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Steve McClaren had hoped to make a triumphant return to English football after taking charge of Nottingham Forest, but it all came to an end over the weekend after less than four months in the job.
Virtually nothing went right for McClaren during his time at the City Ground, as he became frustrated with a lack of activity in the transfer market before failing to halt an alarming run of form.
It therefore came as little surprise when McClaren left Forest on Sunday night after a 3-1 defeat at home to Birmingham proved to be the final straw.
He is not the first manager to endure a nightmare spell somewhere, though, with skysports.com here counting down ten others that failed rather spectacularly.
Speak to most Nottingham Forest fans, and they will probably tell you that the worst manager in recent times is not Joe Kinnear, Gary Megson, or even the inspiration for this list, Steve McClaren. David Platt somehow survived two years at the City Ground (and left, rather than getting the sack), but it was his torpid tenure that sowed the seeds for the club's current problems. After relegation from the Premier League in 1999, Platt's record in the transfer market turned out to be so disastrous that it led chairman Nigel Doughty to set up the infamous 'acquisitions committee' to try and ensure his money wasn't wasted again, but often took so long to conclude deals that players would mysteriously disappear elsewhere. It's an enduring mystery to Forest fans that Platt is not only still in gainful employment, but at the richest club in the world.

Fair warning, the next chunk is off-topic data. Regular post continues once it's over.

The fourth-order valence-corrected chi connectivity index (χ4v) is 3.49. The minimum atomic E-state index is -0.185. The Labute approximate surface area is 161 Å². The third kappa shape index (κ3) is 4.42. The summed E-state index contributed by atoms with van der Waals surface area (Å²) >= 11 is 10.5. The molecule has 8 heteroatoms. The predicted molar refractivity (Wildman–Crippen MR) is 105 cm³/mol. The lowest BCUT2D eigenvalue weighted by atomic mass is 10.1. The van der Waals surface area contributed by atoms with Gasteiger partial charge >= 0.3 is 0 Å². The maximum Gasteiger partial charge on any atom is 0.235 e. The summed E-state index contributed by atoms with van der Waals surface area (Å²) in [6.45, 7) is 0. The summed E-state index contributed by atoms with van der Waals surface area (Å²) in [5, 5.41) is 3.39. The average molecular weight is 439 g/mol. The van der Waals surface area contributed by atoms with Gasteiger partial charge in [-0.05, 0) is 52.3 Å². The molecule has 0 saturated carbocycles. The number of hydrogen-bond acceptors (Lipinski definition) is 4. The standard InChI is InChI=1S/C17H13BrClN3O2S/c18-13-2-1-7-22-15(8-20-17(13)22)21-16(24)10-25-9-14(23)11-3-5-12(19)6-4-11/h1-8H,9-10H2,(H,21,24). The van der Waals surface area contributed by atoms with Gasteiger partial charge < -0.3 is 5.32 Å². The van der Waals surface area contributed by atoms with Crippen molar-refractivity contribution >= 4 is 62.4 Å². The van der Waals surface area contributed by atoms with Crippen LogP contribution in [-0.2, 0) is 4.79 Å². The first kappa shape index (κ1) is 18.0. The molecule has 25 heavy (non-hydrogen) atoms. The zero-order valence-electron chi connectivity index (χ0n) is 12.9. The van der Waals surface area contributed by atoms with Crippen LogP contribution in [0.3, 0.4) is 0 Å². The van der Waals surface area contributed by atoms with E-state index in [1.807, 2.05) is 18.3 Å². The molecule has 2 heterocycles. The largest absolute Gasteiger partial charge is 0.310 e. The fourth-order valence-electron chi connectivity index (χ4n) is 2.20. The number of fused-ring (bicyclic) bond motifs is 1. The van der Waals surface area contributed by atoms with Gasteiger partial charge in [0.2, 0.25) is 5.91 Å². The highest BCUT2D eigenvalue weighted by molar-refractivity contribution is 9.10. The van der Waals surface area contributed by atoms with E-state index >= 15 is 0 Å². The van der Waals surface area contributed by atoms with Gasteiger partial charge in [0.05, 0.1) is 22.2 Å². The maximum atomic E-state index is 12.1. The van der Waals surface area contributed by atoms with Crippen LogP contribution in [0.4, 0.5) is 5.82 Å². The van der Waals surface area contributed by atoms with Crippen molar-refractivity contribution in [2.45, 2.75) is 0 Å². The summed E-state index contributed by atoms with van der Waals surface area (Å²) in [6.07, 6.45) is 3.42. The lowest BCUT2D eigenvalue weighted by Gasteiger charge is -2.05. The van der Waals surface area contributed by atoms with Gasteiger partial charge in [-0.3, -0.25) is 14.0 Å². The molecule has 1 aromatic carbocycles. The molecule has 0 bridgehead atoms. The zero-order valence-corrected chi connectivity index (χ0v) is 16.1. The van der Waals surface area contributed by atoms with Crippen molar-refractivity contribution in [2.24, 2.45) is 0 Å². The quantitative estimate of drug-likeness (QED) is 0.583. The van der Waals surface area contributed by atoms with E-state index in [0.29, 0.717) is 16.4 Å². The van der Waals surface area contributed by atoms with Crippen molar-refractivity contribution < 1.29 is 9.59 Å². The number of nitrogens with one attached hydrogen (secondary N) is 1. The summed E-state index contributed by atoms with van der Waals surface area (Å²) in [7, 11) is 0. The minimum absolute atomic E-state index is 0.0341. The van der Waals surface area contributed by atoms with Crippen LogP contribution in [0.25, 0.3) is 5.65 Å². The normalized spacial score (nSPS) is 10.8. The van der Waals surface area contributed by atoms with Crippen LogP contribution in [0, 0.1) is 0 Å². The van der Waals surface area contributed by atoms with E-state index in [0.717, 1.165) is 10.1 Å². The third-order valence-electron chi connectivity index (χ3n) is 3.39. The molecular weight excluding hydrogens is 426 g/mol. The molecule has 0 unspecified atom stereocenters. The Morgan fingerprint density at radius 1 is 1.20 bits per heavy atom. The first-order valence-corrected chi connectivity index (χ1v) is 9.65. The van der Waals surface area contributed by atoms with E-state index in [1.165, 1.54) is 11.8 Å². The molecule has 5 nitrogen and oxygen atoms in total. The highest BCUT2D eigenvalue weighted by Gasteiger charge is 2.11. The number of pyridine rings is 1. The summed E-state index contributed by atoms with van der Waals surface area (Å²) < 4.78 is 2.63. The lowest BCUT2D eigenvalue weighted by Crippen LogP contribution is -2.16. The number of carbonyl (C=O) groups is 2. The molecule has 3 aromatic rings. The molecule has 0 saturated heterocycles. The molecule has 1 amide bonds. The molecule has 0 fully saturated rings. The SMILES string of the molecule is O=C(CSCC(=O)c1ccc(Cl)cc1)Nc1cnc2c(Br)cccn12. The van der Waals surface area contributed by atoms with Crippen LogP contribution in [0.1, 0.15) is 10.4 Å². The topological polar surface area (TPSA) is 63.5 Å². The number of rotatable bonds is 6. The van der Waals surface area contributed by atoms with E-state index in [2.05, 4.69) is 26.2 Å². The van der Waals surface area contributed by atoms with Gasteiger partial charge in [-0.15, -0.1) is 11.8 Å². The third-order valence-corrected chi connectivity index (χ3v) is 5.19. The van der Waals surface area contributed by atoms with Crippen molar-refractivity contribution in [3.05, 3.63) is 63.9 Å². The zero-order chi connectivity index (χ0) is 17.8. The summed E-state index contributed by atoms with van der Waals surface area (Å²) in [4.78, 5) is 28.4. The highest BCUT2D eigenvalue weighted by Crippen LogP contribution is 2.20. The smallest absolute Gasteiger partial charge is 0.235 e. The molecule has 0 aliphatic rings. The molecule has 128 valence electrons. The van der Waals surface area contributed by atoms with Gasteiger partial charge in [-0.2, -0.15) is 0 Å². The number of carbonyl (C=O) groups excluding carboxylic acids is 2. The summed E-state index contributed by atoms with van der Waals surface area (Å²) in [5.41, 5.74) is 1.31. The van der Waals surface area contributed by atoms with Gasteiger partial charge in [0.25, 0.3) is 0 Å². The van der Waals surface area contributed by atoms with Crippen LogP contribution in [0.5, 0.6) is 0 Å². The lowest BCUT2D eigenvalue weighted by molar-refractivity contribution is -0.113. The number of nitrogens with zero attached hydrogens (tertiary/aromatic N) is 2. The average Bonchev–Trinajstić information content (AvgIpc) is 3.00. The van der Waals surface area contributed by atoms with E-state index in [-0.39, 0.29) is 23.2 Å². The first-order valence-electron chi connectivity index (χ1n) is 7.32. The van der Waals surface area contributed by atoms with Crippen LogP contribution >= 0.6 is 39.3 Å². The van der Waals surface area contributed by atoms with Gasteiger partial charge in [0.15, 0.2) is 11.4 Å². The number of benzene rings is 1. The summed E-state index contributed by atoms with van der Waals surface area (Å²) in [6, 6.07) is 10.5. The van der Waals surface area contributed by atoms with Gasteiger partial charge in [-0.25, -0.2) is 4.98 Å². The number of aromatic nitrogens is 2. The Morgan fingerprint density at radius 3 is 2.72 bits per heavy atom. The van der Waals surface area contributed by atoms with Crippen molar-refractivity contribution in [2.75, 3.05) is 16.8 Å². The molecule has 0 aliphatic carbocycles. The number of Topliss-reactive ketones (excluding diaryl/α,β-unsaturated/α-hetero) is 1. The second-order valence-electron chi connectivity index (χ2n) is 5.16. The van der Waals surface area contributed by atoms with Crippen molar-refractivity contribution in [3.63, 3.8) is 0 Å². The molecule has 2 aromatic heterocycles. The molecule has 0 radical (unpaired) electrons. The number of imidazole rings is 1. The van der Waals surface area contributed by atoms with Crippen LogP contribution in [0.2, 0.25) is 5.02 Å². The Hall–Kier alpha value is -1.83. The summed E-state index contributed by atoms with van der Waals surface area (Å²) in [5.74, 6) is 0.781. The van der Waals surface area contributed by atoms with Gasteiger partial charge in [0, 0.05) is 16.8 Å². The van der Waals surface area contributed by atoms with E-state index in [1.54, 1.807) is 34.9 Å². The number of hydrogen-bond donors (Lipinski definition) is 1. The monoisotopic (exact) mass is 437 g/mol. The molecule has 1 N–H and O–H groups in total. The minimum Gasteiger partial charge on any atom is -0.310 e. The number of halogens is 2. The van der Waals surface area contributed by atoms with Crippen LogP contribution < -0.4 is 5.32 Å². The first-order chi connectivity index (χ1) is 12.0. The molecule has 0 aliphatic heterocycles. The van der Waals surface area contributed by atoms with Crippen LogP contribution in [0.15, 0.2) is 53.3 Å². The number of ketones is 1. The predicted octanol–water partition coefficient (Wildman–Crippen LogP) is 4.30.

The appointment that killed a club? Perhaps that's a bit harsh, but Wimbledon's relegation to the second tier after Olsen's bizarre season (well, nearly season - he left in May 2000) certainly hurried their drift towards administration and the rebranding as MK Dons. Olsen was obviously not a bad manager, having helped Norway punch well above their weight for years, but his difference in style to predecessor Joe Kinnear and his methods alienated most of the Wimbledon players and their season fell apart.
Here's a thing. In 2004, the FA published a book called 'The Official FA Guide to Basic Team Coaching'. At the time, it was described as the 'FA's official guide to success on and off the pitch', and was written by Reed. Going on his calamitous six-week spell at Charlton, it might explain why England haven't won anything recently. While his stint was hardly distinguished, we have to have some sympathy with the circumstances of his dismissal - he was sacked on Christmas Eve. If you didn't know (and we didn't before writing this list), Reed is currently executive director of Southampton's 'Football development and support centre'.
We'll just give you some numbers for this one. 20 league games in charge. Two wins. 27 games in total. Four wins. A win percentage of 15%. 19 points at the end of the season - a then record low before the glorious Derby side of 2006/7 stepped in. Sure, he had to work with someone else's team, but this one did not go well.
While staying beyond your welcome is bad, leaving before you've had a chance to do anything is almost worse. While Coppell's mental fragility is nothing to be mocked, the man himself admitted last week that he is unlikely to ever be trusted with a football club again, after walking out on Bristol City after just two games last season. Indeed, his combined record in Bristol and Manchester is; played eight, won two, lost five. The shame is that, as he showed during his assorted spells at Crystal Palace and Reading, when his head is right Coppell is a fine manager.